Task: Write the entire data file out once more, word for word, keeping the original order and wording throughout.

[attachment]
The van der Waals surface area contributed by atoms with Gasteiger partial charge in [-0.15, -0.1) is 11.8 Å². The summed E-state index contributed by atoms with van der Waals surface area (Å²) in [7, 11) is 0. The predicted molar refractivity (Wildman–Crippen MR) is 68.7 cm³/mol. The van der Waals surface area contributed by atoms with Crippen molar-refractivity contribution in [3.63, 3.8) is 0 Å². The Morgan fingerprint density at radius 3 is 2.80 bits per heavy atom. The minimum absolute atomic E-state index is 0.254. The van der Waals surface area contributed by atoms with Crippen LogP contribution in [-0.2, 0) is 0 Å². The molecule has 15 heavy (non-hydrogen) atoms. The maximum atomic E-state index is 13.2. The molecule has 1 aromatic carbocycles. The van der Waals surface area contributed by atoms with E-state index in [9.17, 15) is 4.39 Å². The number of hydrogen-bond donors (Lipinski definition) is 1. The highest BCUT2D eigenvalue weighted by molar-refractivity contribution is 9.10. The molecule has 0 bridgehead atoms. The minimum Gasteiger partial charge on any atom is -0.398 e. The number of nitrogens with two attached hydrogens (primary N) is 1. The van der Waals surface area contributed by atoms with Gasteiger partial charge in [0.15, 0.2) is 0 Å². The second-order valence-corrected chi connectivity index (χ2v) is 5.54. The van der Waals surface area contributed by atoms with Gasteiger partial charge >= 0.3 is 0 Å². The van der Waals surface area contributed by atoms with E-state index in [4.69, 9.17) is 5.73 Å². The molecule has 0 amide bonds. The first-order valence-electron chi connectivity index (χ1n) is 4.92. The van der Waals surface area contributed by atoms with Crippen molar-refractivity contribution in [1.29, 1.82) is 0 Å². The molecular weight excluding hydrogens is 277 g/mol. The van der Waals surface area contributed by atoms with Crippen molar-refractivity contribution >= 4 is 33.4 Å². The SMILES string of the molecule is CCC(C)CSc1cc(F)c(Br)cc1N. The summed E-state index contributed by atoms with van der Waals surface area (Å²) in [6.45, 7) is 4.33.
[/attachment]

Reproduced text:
The van der Waals surface area contributed by atoms with Gasteiger partial charge in [-0.15, -0.1) is 11.8 Å². The summed E-state index contributed by atoms with van der Waals surface area (Å²) in [7, 11) is 0. The predicted molar refractivity (Wildman–Crippen MR) is 68.7 cm³/mol. The van der Waals surface area contributed by atoms with Crippen molar-refractivity contribution in [3.63, 3.8) is 0 Å². The Morgan fingerprint density at radius 3 is 2.80 bits per heavy atom. The minimum absolute atomic E-state index is 0.254. The van der Waals surface area contributed by atoms with Crippen LogP contribution in [-0.2, 0) is 0 Å². The molecule has 15 heavy (non-hydrogen) atoms. The maximum atomic E-state index is 13.2. The molecule has 1 aromatic carbocycles. The van der Waals surface area contributed by atoms with E-state index in [9.17, 15) is 4.39 Å². The number of hydrogen-bond donors (Lipinski definition) is 1. The highest BCUT2D eigenvalue weighted by molar-refractivity contribution is 9.10. The molecule has 0 bridgehead atoms. The minimum Gasteiger partial charge on any atom is -0.398 e. The number of nitrogens with two attached hydrogens (primary N) is 1. The van der Waals surface area contributed by atoms with Gasteiger partial charge in [0.15, 0.2) is 0 Å². The second-order valence-corrected chi connectivity index (χ2v) is 5.54. The van der Waals surface area contributed by atoms with Gasteiger partial charge >= 0.3 is 0 Å². The van der Waals surface area contributed by atoms with E-state index in [4.69, 9.17) is 5.73 Å². The molecule has 0 amide bonds. The first-order valence-electron chi connectivity index (χ1n) is 4.92. The van der Waals surface area contributed by atoms with Crippen molar-refractivity contribution in [1.29, 1.82) is 0 Å². The molecular weight excluding hydrogens is 277 g/mol. The van der Waals surface area contributed by atoms with Crippen molar-refractivity contribution >= 4 is 33.4 Å². The SMILES string of the molecule is CCC(C)CSc1cc(F)c(Br)cc1N. The summed E-state index contributed by atoms with van der Waals surface area (Å²) in [6.45, 7) is 4.33.